Jack Straw has told MPs the claim Saddam Hussein could use weapons of mass destruction within 45 minutes has been officially withdrawn.
The ISG report said Iraq wanted to recreate Iraq's WMD capability
The claim was at the heart of an unprecedented row between the BBC and the government which led to the death of David Kelly and the Hutton inquiry.
But Mr Straw insisted that "even with hindsight" knowing that Saddam had not had WMD, the war had been right.
He said there was evidence Iraq was trying to restart weapons programmes.
Mr Straw, UK foreign secretary, said: "The Butler committee concluded that the validity of the line of reporting which included the 45-minute intelligence had come into question."
He added "the chief of the Secret Intelligence Service has written to the Intelligence and Security Committee formally withdrawing" it.
But he told MPs in the Commons: "I do not accept, even with hindsight, that we were wrong to
act as we did."
A report by the Iraq Survey Group concluded last week that Iraq was free of weapons of mass destruction by the mid-1990s.
For the Conservatives, Gary Streeter said Tony Blair was guilty of "stripping out" caveats from intelligence ahead of presenting it to the public.
"[Mr Blair] did not behave as a British prime minister should," he said adding that the situation in Iraq would be "far less grave" had there been proper planning for post-war reconstruction.
Mr Streeter urged "a full apology - not an apology for the intelligence but
an apology for the way that the intelligence was conveyed by the government to the country".
The foreign secretary insisted intelligence shared with MPs was an accurate reflection of the views held by the Joint Intelligence Committee at that time.
"It is very, very important that the House understands that the evidence we put forward was a view widely shared at the time by other foreign intelligence agencies as well, as it happens, by [UN chief weapons inspector] Hans Blix."
That was a reference to documents released by the Foreign Office which show British officials presented Mr Blix with an early draft of the government's intelligence dossier in September 2002 - two weeks before publication.
One official, Adam Bye, noted that Dr Blix had liked the section on chemical, biological and nuclear weapons which he did not believe exaggerated the facts.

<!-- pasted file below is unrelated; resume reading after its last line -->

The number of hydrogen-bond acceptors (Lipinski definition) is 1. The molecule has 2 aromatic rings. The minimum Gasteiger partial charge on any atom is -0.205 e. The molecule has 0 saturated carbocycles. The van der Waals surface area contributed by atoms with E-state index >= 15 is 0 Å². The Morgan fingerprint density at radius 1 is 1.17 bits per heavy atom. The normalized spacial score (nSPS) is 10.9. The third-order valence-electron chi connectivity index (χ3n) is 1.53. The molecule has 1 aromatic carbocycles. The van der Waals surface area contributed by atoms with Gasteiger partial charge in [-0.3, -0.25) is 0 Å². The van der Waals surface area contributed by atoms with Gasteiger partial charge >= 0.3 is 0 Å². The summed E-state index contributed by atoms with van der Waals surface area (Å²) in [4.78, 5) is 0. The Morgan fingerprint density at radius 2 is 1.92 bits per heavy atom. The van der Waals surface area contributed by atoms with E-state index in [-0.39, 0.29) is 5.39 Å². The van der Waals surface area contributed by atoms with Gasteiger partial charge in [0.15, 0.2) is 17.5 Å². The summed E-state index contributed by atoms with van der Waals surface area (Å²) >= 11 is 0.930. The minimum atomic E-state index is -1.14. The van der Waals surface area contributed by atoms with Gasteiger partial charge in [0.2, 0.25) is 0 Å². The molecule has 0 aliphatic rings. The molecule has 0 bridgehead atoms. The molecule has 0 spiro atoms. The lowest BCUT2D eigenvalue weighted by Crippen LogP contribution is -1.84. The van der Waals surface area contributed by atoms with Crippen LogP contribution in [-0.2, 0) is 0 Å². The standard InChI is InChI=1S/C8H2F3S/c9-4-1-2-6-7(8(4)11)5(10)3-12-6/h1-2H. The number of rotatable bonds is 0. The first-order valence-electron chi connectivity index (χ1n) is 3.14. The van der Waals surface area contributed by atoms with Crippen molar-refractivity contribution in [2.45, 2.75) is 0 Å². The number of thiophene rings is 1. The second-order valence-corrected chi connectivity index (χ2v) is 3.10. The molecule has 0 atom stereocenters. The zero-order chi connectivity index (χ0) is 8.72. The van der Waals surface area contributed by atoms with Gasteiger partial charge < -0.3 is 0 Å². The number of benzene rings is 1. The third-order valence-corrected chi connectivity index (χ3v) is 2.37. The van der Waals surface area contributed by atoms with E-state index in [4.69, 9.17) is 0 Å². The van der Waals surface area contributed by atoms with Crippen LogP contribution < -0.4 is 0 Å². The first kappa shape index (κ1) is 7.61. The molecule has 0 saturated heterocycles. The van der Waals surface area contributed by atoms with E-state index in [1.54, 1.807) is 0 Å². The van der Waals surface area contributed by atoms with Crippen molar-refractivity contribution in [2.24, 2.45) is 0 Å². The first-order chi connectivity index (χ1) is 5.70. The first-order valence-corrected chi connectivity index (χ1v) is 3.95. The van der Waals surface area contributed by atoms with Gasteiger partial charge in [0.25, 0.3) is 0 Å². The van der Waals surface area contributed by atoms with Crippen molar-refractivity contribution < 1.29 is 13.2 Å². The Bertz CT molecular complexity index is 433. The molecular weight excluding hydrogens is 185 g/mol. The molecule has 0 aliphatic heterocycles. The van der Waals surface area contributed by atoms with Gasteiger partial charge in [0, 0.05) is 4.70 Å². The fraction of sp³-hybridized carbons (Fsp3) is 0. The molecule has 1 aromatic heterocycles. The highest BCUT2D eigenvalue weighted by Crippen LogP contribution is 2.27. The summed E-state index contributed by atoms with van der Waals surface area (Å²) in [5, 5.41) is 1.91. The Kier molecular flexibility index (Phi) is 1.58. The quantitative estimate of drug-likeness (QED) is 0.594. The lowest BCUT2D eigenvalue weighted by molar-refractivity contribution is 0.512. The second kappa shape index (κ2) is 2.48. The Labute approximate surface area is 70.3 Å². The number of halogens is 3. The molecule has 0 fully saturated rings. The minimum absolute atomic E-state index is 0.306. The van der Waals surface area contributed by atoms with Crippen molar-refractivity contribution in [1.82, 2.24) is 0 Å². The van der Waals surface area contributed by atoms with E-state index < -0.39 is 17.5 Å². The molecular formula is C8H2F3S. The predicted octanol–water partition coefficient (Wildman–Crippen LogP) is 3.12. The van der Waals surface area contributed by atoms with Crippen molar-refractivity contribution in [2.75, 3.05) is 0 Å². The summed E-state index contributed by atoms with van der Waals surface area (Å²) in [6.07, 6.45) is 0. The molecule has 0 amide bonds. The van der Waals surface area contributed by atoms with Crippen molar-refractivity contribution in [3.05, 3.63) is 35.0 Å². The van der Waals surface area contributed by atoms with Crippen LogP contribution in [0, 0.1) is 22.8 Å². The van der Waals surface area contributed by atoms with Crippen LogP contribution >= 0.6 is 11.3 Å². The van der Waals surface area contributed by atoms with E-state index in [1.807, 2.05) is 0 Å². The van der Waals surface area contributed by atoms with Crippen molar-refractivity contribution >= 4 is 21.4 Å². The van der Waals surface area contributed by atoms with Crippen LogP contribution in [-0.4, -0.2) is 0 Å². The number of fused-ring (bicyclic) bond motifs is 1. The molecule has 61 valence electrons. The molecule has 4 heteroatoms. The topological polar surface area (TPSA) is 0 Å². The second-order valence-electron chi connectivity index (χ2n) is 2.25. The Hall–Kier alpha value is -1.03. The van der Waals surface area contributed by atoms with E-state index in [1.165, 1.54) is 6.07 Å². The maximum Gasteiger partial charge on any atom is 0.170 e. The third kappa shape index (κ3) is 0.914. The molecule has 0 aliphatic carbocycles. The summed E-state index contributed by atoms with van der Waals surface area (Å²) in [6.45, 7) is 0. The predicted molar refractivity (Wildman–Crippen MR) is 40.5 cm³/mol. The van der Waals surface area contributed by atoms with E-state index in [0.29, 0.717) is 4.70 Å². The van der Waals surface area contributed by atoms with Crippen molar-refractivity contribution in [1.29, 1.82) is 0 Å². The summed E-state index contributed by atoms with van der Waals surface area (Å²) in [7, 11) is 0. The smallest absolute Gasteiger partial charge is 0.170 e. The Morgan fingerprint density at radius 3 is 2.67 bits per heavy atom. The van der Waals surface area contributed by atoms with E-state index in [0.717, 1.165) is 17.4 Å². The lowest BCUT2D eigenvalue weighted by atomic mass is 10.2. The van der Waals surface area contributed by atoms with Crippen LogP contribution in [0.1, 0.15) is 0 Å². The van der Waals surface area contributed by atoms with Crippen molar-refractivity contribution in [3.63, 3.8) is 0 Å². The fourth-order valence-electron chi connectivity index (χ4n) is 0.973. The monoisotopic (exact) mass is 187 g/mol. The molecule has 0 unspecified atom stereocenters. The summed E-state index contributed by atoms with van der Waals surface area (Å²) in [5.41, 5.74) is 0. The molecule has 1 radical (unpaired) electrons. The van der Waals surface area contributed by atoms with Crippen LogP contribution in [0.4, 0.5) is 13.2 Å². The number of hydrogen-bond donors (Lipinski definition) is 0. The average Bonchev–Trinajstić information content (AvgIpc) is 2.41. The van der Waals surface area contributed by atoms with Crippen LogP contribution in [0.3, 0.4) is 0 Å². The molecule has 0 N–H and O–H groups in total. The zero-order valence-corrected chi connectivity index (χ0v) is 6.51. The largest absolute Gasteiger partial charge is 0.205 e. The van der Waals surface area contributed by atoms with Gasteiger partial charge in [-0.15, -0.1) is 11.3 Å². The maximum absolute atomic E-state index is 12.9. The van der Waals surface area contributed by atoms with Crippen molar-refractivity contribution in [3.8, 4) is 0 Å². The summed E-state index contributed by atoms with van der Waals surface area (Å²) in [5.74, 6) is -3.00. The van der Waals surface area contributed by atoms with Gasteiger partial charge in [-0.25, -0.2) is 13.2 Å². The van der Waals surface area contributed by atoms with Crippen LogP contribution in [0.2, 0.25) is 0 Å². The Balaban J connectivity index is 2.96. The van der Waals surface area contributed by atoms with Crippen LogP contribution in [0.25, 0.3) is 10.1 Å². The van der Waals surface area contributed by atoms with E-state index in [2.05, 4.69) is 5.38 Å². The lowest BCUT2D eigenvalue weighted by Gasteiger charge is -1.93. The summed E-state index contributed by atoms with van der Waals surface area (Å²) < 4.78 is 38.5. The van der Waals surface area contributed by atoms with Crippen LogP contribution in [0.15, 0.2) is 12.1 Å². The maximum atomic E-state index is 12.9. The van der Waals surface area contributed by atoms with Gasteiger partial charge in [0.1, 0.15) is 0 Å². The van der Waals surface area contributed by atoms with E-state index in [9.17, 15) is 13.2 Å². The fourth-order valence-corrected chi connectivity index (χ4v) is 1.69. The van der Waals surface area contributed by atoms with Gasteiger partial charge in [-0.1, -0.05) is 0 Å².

Lib Dem foreign affairs spokesman Sir Menzies Campbell meanwhile argued that 12 months before the invasion of Iraq the "true objective" was already regime change.
Former Labour foreign secretary Robin Cook argued that given the Iraq Survey Group had found Saddam Hussein posed no "immediate threat" with his weapons it would have been wise to give UN inspectors more time before embarking on the war.
Earlier Mr Straw paid tribute to murdered UK hostage Ken Bigley who was beheaded by Islamic extremists last week.
The British foreign secretary sent his "condolences and deepest sympathy" to Mr Bigley's family.
"I rack my brains about whether there were other things we could have done," he said before adding: "I don't think there were."
The official withdrawal of some of the intelligence is the first time the House of Commons has been told the claim that Saddam could use WMD within 45 minutes of an order being given was now officially discredited.
The claim was a key element in the government's dossier on Iraq's weapons published in September 2002.
It became the focus of controversy after the BBC Today programme's Andrew Gilligan reported claims, in May 2003, that the government "probably knew" it was wrong before putting it in the dossier.
Those claims were vehemently denied by Downing Street and led to the naming Mr Gilligan's source, Dr David Kelly, who later committed suicide. His death was investigated by the Hutton Inquiry.
A wider probe into intelligence on Iraq's WMDs, the Butler inquiry, in July said MI6 had said the claim "has come into question".
He said it should have had caveats attached to it in the dossier but stressed there was no deliberate distortion and said there was no evidence the inquiry had seen to suggest the government had not acted in good faith.